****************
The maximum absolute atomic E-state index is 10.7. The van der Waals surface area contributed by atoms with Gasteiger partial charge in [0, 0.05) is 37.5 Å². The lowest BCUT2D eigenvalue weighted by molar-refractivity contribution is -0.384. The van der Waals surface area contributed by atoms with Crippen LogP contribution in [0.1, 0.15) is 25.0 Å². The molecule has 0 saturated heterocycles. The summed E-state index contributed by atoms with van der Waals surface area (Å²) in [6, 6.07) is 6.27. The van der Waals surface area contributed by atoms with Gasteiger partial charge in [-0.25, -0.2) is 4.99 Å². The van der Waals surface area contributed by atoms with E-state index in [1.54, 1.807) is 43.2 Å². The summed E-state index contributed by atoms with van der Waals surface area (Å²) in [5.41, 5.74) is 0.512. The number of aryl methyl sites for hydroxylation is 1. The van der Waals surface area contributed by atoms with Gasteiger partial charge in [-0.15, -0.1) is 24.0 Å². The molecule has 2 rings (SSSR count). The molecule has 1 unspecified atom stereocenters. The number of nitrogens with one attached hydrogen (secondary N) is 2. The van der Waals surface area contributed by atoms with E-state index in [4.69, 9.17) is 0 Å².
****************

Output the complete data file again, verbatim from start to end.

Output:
The maximum absolute atomic E-state index is 10.7. The van der Waals surface area contributed by atoms with Gasteiger partial charge in [0, 0.05) is 37.5 Å². The lowest BCUT2D eigenvalue weighted by molar-refractivity contribution is -0.384. The van der Waals surface area contributed by atoms with Crippen LogP contribution in [0.1, 0.15) is 25.0 Å². The molecule has 0 saturated heterocycles. The summed E-state index contributed by atoms with van der Waals surface area (Å²) in [6, 6.07) is 6.27. The van der Waals surface area contributed by atoms with Gasteiger partial charge in [-0.25, -0.2) is 4.99 Å². The van der Waals surface area contributed by atoms with E-state index in [1.54, 1.807) is 43.2 Å². The summed E-state index contributed by atoms with van der Waals surface area (Å²) in [5.41, 5.74) is 0.512. The number of aryl methyl sites for hydroxylation is 1. The van der Waals surface area contributed by atoms with Gasteiger partial charge in [-0.15, -0.1) is 24.0 Å². The molecule has 2 rings (SSSR count). The molecule has 1 unspecified atom stereocenters. The number of nitrogens with one attached hydrogen (secondary N) is 2. The van der Waals surface area contributed by atoms with E-state index in [4.69, 9.17) is 0 Å².